Protesters gathered in October outside Trump's campaign office on South Street.

Just days after the presidential election, Emily Morse was itching to do something — anything — to send President-elect Donald Trump a message.

She admittedly scoured the internet searching for like-minded people when she came across the Women’s March on Washington, a massive event planned to take place in Washington, D.C. on Jan. 21, the day after Trump’s inauguration ceremonies. Since then, the march has reached mega status, and some 200,000 people including lawmakers, celebrities and iconic activists are expected to participate.

So Morse, who works in supply chain and lives in King of Prussia, almost immediately reached out to the Washington organizers to see how she could help start a version here for people who couldn’t make it to D.C. and she created a “Women’s March on Philadelphia” Facebook event for a Philly version. The response has been overwhelming.

Nearly 6,000 people have RSVP’d on Facebook, with another 18,000 marked “interested.” Morse brought on other admins to help her organize the event, secure permits and hammer out the logistical details in conjunction with the city. They expect 10,000 people to take part in the Philly version.

Morse is certain that Philly’s event was one of the first — if not the first — sister event to be formally organized. Now, there will be sister marches in more than 150 cities across the world, from Los Angeles to Chicago to London to Copenhagen. In every city, they’re marching for equal pay, reproductive rights, paid maternity and paternity leave and other women’s rights issues.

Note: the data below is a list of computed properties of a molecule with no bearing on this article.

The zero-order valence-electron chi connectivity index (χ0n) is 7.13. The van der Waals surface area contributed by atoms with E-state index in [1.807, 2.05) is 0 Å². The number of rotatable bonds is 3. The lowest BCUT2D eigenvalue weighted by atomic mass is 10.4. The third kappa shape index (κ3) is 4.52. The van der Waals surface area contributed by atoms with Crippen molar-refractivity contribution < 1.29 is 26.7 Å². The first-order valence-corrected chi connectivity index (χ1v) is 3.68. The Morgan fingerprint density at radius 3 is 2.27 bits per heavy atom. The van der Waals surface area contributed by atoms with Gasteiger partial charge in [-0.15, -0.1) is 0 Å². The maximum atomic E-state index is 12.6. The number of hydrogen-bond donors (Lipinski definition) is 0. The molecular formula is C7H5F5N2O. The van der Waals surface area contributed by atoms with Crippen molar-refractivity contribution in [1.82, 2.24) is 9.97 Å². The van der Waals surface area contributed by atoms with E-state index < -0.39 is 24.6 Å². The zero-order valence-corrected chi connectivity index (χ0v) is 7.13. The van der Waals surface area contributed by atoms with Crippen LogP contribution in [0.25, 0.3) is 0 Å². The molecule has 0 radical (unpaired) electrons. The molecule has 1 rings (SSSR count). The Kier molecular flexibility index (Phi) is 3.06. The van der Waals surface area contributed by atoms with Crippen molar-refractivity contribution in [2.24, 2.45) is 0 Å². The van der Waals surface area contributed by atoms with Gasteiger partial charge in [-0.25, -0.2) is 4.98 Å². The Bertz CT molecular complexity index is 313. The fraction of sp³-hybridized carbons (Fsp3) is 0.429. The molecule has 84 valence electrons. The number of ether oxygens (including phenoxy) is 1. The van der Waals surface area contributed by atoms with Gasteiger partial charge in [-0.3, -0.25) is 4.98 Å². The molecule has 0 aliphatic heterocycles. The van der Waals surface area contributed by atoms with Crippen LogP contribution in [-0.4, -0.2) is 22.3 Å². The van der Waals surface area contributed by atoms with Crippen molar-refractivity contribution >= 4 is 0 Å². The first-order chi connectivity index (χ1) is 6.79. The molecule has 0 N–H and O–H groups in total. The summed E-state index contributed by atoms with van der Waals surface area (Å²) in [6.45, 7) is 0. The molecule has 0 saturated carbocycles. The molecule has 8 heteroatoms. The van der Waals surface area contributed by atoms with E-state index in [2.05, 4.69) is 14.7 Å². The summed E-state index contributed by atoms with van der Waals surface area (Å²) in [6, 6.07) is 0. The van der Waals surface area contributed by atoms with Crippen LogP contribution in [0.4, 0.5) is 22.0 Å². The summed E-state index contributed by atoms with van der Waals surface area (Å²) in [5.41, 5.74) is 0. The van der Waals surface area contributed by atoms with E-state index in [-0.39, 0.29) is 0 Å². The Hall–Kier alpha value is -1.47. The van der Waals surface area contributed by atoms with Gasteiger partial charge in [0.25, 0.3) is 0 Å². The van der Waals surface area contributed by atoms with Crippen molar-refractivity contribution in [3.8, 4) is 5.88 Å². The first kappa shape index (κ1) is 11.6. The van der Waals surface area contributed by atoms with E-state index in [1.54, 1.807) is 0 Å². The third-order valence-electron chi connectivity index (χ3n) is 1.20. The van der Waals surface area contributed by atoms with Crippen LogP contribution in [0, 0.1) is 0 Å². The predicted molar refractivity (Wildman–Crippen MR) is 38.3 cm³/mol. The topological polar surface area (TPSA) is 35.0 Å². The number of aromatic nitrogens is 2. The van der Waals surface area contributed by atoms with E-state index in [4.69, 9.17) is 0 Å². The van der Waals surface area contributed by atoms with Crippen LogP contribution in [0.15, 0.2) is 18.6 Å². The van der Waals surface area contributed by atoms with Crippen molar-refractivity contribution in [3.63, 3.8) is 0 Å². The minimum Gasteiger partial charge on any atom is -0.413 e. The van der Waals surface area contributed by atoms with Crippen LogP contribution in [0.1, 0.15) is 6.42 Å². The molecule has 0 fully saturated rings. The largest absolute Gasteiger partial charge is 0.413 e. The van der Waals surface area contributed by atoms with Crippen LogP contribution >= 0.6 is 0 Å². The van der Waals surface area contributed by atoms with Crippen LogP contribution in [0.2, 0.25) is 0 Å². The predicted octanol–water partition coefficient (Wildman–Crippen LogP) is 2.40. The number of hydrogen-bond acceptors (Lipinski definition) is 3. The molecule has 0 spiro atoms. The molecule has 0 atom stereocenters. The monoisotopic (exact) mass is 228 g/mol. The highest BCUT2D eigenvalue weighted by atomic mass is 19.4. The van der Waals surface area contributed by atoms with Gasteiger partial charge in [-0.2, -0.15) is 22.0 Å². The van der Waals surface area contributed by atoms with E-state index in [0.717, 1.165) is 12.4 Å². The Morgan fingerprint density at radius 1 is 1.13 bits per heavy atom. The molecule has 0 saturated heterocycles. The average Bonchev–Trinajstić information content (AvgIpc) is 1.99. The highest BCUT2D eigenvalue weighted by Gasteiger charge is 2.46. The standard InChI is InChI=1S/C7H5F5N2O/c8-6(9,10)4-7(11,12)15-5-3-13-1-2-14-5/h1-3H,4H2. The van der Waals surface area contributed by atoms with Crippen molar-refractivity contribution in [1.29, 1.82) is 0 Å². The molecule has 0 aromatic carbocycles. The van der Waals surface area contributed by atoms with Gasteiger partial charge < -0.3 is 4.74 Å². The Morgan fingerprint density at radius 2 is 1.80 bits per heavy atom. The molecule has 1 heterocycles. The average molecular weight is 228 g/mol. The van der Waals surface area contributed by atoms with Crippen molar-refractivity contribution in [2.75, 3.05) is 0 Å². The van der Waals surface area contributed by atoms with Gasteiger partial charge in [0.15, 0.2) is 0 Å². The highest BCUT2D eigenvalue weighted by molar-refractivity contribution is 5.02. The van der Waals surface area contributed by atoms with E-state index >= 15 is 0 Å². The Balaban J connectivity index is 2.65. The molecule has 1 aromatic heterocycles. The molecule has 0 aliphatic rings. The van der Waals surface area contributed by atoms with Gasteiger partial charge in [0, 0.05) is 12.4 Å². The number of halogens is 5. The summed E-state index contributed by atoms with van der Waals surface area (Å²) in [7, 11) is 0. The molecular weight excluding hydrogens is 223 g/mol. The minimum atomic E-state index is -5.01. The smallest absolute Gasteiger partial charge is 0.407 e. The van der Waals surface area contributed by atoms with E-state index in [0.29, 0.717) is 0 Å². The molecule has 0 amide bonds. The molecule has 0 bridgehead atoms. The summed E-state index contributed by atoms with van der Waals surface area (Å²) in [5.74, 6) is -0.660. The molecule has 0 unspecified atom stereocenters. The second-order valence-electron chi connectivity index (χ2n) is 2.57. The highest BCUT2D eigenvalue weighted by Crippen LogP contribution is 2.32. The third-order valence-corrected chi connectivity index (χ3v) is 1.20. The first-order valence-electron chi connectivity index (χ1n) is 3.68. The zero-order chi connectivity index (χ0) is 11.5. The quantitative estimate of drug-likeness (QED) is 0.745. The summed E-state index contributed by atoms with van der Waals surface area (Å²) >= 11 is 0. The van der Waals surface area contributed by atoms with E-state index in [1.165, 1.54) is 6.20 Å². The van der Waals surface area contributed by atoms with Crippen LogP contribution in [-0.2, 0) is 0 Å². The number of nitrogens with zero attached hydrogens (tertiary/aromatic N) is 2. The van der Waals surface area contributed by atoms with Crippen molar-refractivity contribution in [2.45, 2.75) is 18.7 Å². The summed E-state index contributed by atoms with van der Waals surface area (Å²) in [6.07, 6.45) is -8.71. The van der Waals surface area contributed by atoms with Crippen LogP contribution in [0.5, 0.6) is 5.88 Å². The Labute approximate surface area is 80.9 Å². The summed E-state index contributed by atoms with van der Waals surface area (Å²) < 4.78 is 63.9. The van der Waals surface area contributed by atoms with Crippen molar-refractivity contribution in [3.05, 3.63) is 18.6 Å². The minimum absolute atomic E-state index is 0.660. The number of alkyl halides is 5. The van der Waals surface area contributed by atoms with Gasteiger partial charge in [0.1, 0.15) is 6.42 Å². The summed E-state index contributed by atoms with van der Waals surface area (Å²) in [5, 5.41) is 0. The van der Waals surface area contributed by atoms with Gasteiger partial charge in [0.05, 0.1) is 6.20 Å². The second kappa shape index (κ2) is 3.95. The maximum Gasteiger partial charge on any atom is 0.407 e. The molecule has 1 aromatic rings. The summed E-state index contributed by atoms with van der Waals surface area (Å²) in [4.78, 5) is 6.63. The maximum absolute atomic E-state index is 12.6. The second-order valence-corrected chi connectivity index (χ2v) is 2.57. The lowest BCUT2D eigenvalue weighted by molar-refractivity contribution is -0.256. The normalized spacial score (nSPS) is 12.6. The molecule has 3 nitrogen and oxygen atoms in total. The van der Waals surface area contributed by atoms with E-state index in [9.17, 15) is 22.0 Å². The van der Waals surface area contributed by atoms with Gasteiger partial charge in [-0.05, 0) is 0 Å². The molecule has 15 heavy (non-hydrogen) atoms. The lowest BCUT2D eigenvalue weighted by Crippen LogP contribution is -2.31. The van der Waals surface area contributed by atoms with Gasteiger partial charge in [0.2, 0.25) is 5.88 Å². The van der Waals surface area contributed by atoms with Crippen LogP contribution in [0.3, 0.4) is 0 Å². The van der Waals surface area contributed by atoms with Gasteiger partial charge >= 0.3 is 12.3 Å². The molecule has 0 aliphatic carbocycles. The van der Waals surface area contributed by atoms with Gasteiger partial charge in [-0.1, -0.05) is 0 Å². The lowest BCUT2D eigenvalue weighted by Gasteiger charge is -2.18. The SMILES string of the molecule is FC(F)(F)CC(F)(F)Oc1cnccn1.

And while the response in Philadelphia has been huge, Morse said she isn’t surprised at all.

“I think that this election was a real eye-opener for a  lot of people,” she said. “So I’m sad that this is what it took. But I’m thrilled that it’s made enough of a difference.”

Organizers of both the marches in D.C. and Philly have emphasized that it’s not an anti-Trump march — they don’t reject his legitimacy as the winner of the election. Instead, they’re aiming to bring attention to women’s rights issues on a large scale.

“We’re sending the message that we’re not debating your validity as president,” she said, “but you have the responsibility to listen to our voices and our concerns.”

The organizers, who formed a nonprofit called Philly Women Rally to host the event, are now focused on fundraising, securing volunteers and organizing the logistical details ranging from insurance to routes to the number of portable toilets needed along the march to seating for disabled participants. They’re working with the city’s Office of Special Events, along with police, homeland security and SEPTA to ensure things run smoothly.

Morse said the costs are significant: Thousands of dollars are needed to cover insurance costs for the event and to pay the city for sanitation services required when bringing thousands of people into one place. Anyone interested in donating or volunteering can find information on how to do so at the march’s website here.

The event’s scheduled to begin at 10 a.m. on Jan. 21 at Logan Square. Participants will then march to Eakins Oval for a rally at noon that’s expected to last until about 3 p.m.

[pedestal-event id=”61346″]

Morse said the Philly Women Rally nonprofit will continue after the Jan. 21 march is over. Organizers are planning a meet-and-greet to take place a few weeks after the march.

Anna Orso

Anna Orso was a reporter/curator at Billy Penn from 2014 to 2017.